By Owen Phelps, Ph.D.

I’m often dismayed by how little organizations learn from one another. Often, leaders actually choose ignorance with more than a little dose of self-righteousness.

  • People in nonprofit organizations insist they can’t learn from for-profit organizations because they are so cutthroat in nature.
  • People in for-profit organizations insist they can’t learn from nonprofits, whose ranks are filled with do-gooders and whose missions and processes are “too soft.”

For the most part, such people on both sides of the fence are wrong.

Lots in common

Often for-profit and not-for-profit organizations have lots of things in common – things based on size and rates of growth (measured in any number of ways), goals, age, cultural setting and any number of other factors.

A sign of a good leader is one who tries to learn from other organizations, especially very different ones.

Yet each unique

Of course, it doesn’t make any sense for any leader to simply and uncritically adopt the vision, principles or behaviors of any other organization – not even one in the same sector. It doesn’t matter whether the other organization is for-profit or nonprofit.  Each organization is unique.

Even with organizations as seemingly similar as parishes, no two are alike – not even if they’re in the same city, not even if they share a common border or a common pastor.

Yet, that’s no reason not to study other organizations – both similar and dissimilar – to see if they have anything that might be useful to adopt with suitable, case sensitive revisions.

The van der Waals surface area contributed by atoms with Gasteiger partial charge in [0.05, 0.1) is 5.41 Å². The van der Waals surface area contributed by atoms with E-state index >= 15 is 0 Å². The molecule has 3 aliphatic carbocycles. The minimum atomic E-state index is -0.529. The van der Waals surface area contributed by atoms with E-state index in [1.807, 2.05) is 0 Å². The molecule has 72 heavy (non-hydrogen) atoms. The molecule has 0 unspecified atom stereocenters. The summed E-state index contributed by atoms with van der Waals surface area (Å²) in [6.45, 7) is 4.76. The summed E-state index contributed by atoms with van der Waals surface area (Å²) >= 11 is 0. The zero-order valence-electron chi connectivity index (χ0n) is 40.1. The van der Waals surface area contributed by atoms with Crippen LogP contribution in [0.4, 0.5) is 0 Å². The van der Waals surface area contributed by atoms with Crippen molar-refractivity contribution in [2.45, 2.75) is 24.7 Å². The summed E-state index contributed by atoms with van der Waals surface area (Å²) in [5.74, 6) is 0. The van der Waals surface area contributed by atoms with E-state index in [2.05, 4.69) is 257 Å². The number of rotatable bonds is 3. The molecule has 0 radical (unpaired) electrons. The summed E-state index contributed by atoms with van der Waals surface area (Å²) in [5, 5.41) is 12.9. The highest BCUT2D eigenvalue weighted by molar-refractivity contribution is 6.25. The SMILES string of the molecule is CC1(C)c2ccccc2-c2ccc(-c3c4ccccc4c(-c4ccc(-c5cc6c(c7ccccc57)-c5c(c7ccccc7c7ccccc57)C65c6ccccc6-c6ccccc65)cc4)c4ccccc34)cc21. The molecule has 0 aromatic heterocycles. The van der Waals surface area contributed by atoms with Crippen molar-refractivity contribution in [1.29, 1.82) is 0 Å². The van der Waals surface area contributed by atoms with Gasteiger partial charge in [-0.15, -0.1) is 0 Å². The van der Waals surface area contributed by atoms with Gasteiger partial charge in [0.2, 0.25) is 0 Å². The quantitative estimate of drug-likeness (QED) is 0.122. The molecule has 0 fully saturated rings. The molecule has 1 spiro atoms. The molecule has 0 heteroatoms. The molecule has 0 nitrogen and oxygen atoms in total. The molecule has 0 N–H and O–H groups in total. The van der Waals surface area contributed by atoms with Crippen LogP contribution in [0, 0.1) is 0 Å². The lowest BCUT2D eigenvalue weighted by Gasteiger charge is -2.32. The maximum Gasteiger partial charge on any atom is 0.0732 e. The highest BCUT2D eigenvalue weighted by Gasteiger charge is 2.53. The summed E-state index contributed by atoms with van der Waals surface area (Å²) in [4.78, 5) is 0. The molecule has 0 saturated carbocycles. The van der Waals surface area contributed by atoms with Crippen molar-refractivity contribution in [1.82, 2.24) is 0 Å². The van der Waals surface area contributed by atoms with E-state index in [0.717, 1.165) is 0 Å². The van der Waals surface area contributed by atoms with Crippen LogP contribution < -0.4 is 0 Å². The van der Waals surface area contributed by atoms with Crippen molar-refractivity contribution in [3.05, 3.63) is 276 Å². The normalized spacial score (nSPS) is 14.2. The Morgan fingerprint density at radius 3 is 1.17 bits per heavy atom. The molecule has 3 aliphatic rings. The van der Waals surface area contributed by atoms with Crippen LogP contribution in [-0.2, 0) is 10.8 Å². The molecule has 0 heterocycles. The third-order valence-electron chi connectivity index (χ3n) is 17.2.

Good leaders are discerning.

Adapt, seek feedback

Effective leaders don’t reinvent the wheel. Instead, they discern what parts they can use from other wheel assemblies and put them together carefully and creatively so that they end up with the perfect – or nearly perfect – wheel for their particular situation.

Then they keep examining their situation and their wheel to make sure fit and performance are optimum as the terrain changes and the wheel ages. That’s the value of feedback.

Good leaders seek a lot of it on a near constant basis.

Watching for patterns

There’s a fourth factor to take into account when leaders try to learn from other organizations. They have to look for patterns. These can show up anywhere, and they often cross the line from for-profit to nonprofit. Yet, sometimes they show up a lot more often on one side of the fence than the other.

For example, some patterns are more common with faith-based nonprofits than with other kinds of nonprofits or for-profit enterprises. One of these patterns that the leaders of faith-based organizations have to take into account has to do with organizational vision and what sustains it.

As Al Lopus, cofounder and president at Best Christian Workplaces Institute, notes: “In my experience, Christian organizations can be very leader-centric, meaning people look to the leader for vision and direction.”

That’s both a blessing and a curse. It’s a blessing when leadership is first-rate. It’s a curse when it’s not.

The problem is that staff people generally sign on with a big goal in mind: to serve God. With that big goal comes high expectations. When leaders don’t live up to staff expectations, the staff becomes disillusioned and trust breaks down, crippling the organization’s performance.